There is a Link web part and a Page viewer web part on the web part page. The requirement is that, whenever a user clicks on a particular link inside Link Web Part it should automatically render the corresponding page inside the page viewer web part.
By default the page viewer web part does not support connections.
The solution is to create a page viewer web part that accepts the url as the connectable parameter. There is an interesting post by Todd Baginski about creating a connectable Page Viewer Web Part
Even though the code-sample mentioned in the above link is for SPS 2003, we need to do code changes if we are developing it for WSS 3.0 / MOSS 2007. Probably if we are developing the web part as “SharePoint web part” the code changes we’d be making is less, compared to developing it as “ASP.NET” web parts.
I’d try this developing it for WSS 3.0/ MOSS 2007 and share my experiences
There is a requirement to index and search PDF documents inside MOSS 2007. The first thing that comes to my mind is “IFilters”. Then I need to choose between the V6 and V8.1 of the IFilters. The advantage of Acrobat Reader V8.1 reader is that it has IFilters inside.
I did not choose V8.1 . Because I don’t have special requirement to deal with WDS search. So I’ve chosen IFilters V6. Here are steps that I followed to install the pdf IFilters
a)Download Adobe PDF IFilters 6.0
b)Start –>Run–>> Services.msc and stop the IIS Admin service. The reason we need to do this is, the IFilters configuration needs an update to DOCICON.XML.
c)Run the IFilters installer on the Indexing Server
d) Download the pdf icon image of size 17X17 from the following location and save it as “icpdf.gif” somewhere to the local hard disk
d)Copy the icpdf.gif to the following location
“C:Program FilesCommon FilesMicrosoft SharedWeb Server Extensions12TemplateImages”
e) Go the C:Program FilesCommon FilesMicrosoft SharedWeb server extensions12TemplateXml
f) Edit the DOCICON.XML by adding the following entry
<Mapping Key=”pdf” Value=”icpdf.gif”/>
g) Perform an IIS RESET
h) Go to Search Settings under Central Administration and add the pdf as the new file type
g) Perform the crawl again
Now MOSS is supposed to search pdf documents properly. This is what said in so many Articles and Blogs. It did not work for me that easily. After some analysis, I’ve learnt that I need to apply a Microsoft Hot fix to make this work for MOSS 2007. The Microsoft Hot fix mentions the following steps to be performed to make the pdf search work for MOSS 2007
1. Add the following registry entry, and then set the registry entry value to pdf:
HKEY_LOCAL_MACHINESOFTWAREMicrosoftShared ToolsWeb Server Extensions12.0SearchApplications<GUID>GatherSearchExtensionsExtensionList38
To do this, follow these steps: a. Click Start, click Run, type regedit, and then click OK.
b. Locate and then click the following registry subkey:
HKEY_LOCAL_MACHINESOFTWAREMicrosoftShared ToolsWeb Server Extensions12.0SearchApplicationsGUIDGatherSearchExtensionsExtensionList
c. On the Edit menu, point to New, and then click String Value.
d. Type 38, and then press ENTER.
e. Right-click the registry entry that you created, and then click Modify.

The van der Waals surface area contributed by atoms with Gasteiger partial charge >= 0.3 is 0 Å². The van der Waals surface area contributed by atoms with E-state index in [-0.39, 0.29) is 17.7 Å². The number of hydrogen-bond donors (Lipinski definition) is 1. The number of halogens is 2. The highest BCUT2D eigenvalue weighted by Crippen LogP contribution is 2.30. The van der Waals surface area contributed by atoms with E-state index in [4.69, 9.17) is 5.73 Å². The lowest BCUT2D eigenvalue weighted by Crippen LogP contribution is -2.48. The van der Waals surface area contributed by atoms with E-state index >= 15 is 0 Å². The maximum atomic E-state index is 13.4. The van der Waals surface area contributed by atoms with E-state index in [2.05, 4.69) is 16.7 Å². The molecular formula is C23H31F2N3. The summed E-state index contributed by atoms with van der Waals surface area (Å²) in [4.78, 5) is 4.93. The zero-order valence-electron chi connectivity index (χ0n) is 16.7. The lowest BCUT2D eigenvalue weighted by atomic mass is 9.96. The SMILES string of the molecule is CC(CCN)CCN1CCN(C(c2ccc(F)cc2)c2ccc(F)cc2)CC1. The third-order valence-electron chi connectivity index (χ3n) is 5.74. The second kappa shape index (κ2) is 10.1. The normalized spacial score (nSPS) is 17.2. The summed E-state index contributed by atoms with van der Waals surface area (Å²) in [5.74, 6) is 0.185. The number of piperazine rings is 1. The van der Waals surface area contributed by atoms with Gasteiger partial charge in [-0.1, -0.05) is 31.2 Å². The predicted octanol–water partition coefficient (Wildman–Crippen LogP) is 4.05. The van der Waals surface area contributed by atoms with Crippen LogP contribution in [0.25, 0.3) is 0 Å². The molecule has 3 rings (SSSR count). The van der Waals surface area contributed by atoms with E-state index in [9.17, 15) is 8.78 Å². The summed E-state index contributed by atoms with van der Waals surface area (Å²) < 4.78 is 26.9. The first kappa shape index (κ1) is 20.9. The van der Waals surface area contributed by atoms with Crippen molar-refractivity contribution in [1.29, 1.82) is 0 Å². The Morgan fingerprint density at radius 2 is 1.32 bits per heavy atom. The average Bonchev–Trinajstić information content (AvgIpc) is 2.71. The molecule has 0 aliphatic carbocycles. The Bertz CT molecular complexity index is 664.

f. In the Value data box, type pdf, and then click OK.
2. Verify that the following two registry subkeys are present and that they contain the appropriate values.
Note these registry subkeys and the values that they contain are created when you installed the Adobe PDF IFilter on the server.
• HKEY_LOCAL_MACHINESOFTWAREMicrosoftShared ToolsWeb Server Extensions12.0SearchSetupContentIndexCommonFiltersExtension.pdf
This registry subkey must contain the following registry entry:• Name: Default
This registry subkey must contain the following registry entries:
• Name: Default
Data: (value not set)
• Name: Extension
• Name: FileTypeBucket
Data: 0x00000001 (1)
• Name: MimeTypes
3. Upload the PDF documents to the Windows SharePoint Services 3.0 Web site.
a. Stop and then start the Windows SharePoint Services Search service. To do this, follow these steps:a. Click Start, click Run, type cmd, and then click OK.
b. Stop the Windows SharePoint Services Search service. To do this, type net stop spsearch at the command prompt, and then press ENTER.
c. Start the Windows SharePoint Services Search service. To do this, type net start spsearch at the command prompt, and then press ENTER.
d. Type exit to exit the command prompt.
Now MOSS is ready to search pdf documents
I’m more into SharePoint development these days, especially the development of custom web parts. I felt like I need to remember quite a bit of command line tools for SharePoint development, especially sn.exe which is more commonly used in web part development. I was looking for an option in Visual Studio to do this job.
After a bit of search I’ve found that this can be achieved by leveraging External Tools option in Visual Studio
In Visual Studio 2005 –> Tools —–> External Tools
Click Add button
Enter the Title ‘Fetch Public Key’
Under Command, choose the sn.exe from C:Program FilesMicrosoft Visual Studio 8SDKv2.0Bin
In the Arguments set the value as -Tp “$(TargetPath)” T – retrieves the public key token of the assembly, p – Blob of the public key $(TargetPath) – location where the VS.NET created the assemblySelect ‘Use Output Window’ optionClick Ok and Apply.Now, we can fetch the public key of the project (assembly)